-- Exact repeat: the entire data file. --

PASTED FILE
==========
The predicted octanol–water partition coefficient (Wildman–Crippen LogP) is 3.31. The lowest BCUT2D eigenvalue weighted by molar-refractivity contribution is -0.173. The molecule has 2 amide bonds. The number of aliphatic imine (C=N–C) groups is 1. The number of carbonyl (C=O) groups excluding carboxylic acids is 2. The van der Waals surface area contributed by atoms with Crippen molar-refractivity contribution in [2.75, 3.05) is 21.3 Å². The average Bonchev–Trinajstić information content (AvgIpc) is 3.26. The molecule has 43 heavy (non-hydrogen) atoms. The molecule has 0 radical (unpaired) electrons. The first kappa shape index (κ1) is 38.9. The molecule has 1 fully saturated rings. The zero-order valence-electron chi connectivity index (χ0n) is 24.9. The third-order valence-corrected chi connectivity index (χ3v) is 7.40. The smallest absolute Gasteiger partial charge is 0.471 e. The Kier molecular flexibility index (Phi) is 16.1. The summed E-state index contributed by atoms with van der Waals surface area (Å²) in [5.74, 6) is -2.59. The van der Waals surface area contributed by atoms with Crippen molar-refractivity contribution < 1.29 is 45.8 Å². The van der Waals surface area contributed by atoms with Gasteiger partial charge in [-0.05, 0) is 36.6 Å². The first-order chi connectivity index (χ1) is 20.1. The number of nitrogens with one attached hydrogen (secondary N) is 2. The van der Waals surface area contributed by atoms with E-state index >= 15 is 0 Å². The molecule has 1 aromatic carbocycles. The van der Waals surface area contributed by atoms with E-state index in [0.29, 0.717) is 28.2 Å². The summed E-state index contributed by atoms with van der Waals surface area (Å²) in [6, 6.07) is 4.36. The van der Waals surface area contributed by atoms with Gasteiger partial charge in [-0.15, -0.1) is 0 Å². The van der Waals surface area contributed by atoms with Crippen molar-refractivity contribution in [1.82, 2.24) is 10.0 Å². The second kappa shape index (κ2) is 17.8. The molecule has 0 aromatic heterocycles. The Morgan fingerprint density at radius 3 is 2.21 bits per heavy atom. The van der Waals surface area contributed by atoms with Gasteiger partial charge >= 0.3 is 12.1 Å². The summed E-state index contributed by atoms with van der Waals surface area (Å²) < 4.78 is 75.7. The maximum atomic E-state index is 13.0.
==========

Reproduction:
The predicted octanol–water partition coefficient (Wildman–Crippen LogP) is 3.31. The lowest BCUT2D eigenvalue weighted by molar-refractivity contribution is -0.173. The molecule has 2 amide bonds. The number of aliphatic imine (C=N–C) groups is 1. The number of carbonyl (C=O) groups excluding carboxylic acids is 2. The van der Waals surface area contributed by atoms with Crippen molar-refractivity contribution in [2.75, 3.05) is 21.3 Å². The average Bonchev–Trinajstić information content (AvgIpc) is 3.26. The molecule has 43 heavy (non-hydrogen) atoms. The molecule has 0 radical (unpaired) electrons. The first kappa shape index (κ1) is 38.9. The molecule has 1 fully saturated rings. The zero-order valence-electron chi connectivity index (χ0n) is 24.9. The third-order valence-corrected chi connectivity index (χ3v) is 7.40. The smallest absolute Gasteiger partial charge is 0.471 e. The Kier molecular flexibility index (Phi) is 16.1. The summed E-state index contributed by atoms with van der Waals surface area (Å²) in [5.74, 6) is -2.59. The van der Waals surface area contributed by atoms with Crippen molar-refractivity contribution < 1.29 is 45.8 Å². The van der Waals surface area contributed by atoms with Gasteiger partial charge in [-0.05, 0) is 36.6 Å². The first-order chi connectivity index (χ1) is 20.1. The number of nitrogens with one attached hydrogen (secondary N) is 2. The van der Waals surface area contributed by atoms with E-state index >= 15 is 0 Å². The molecule has 1 aromatic carbocycles. The van der Waals surface area contributed by atoms with E-state index in [0.29, 0.717) is 28.2 Å². The summed E-state index contributed by atoms with van der Waals surface area (Å²) in [6, 6.07) is 4.36. The van der Waals surface area contributed by atoms with Gasteiger partial charge in [-0.15, -0.1) is 0 Å². The van der Waals surface area contributed by atoms with Crippen molar-refractivity contribution in [1.82, 2.24) is 10.0 Å². The second kappa shape index (κ2) is 17.8. The molecule has 0 aromatic heterocycles. The Morgan fingerprint density at radius 3 is 2.21 bits per heavy atom. The van der Waals surface area contributed by atoms with Gasteiger partial charge >= 0.3 is 12.1 Å². The summed E-state index contributed by atoms with van der Waals surface area (Å²) < 4.78 is 75.7. The maximum atomic E-state index is 13.0.